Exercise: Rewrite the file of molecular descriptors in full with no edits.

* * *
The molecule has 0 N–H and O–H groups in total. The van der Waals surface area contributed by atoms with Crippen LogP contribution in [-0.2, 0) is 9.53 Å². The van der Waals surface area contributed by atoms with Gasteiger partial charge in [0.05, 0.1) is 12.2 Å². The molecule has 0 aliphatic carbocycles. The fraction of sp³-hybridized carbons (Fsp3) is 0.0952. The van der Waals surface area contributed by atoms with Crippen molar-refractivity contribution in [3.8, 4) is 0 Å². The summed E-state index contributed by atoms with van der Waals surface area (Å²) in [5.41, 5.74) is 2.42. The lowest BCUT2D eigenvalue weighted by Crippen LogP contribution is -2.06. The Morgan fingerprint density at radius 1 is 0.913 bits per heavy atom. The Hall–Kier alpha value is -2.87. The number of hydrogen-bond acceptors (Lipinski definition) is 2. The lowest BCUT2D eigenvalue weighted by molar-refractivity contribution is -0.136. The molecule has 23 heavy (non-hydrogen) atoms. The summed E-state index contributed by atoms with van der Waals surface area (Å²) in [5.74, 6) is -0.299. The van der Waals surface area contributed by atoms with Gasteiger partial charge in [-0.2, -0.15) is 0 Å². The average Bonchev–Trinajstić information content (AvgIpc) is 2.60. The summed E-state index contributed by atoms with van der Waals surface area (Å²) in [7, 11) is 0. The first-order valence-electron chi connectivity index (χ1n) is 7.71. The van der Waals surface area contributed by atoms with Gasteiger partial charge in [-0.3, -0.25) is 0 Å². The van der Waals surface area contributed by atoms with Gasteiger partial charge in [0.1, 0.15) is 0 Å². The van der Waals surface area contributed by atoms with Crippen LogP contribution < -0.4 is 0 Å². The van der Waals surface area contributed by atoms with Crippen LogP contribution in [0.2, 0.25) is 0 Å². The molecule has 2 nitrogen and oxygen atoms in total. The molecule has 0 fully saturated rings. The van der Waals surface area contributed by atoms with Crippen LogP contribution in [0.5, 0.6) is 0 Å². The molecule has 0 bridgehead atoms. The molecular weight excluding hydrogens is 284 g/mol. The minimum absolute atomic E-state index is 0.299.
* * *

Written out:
The molecule has 0 N–H and O–H groups in total. The van der Waals surface area contributed by atoms with Crippen LogP contribution in [-0.2, 0) is 9.53 Å². The van der Waals surface area contributed by atoms with Gasteiger partial charge in [0.05, 0.1) is 12.2 Å². The molecule has 0 aliphatic carbocycles. The fraction of sp³-hybridized carbons (Fsp3) is 0.0952. The van der Waals surface area contributed by atoms with Crippen molar-refractivity contribution in [3.8, 4) is 0 Å². The summed E-state index contributed by atoms with van der Waals surface area (Å²) in [5.41, 5.74) is 2.42. The lowest BCUT2D eigenvalue weighted by Crippen LogP contribution is -2.06. The Morgan fingerprint density at radius 1 is 0.913 bits per heavy atom. The Hall–Kier alpha value is -2.87. The number of hydrogen-bond acceptors (Lipinski definition) is 2. The lowest BCUT2D eigenvalue weighted by molar-refractivity contribution is -0.136. The molecule has 23 heavy (non-hydrogen) atoms. The summed E-state index contributed by atoms with van der Waals surface area (Å²) in [5.74, 6) is -0.299. The van der Waals surface area contributed by atoms with Gasteiger partial charge in [-0.2, -0.15) is 0 Å². The average Bonchev–Trinajstić information content (AvgIpc) is 2.60. The summed E-state index contributed by atoms with van der Waals surface area (Å²) in [7, 11) is 0. The first-order valence-electron chi connectivity index (χ1n) is 7.71. The van der Waals surface area contributed by atoms with Gasteiger partial charge in [-0.3, -0.25) is 0 Å². The van der Waals surface area contributed by atoms with Gasteiger partial charge in [0.1, 0.15) is 0 Å². The van der Waals surface area contributed by atoms with Crippen LogP contribution < -0.4 is 0 Å². The van der Waals surface area contributed by atoms with Crippen LogP contribution in [0.2, 0.25) is 0 Å². The molecule has 2 nitrogen and oxygen atoms in total. The molecule has 0 fully saturated rings. The van der Waals surface area contributed by atoms with Crippen LogP contribution in [0.5, 0.6) is 0 Å². The molecule has 0 bridgehead atoms. The molecular weight excluding hydrogens is 284 g/mol. The minimum absolute atomic E-state index is 0.299.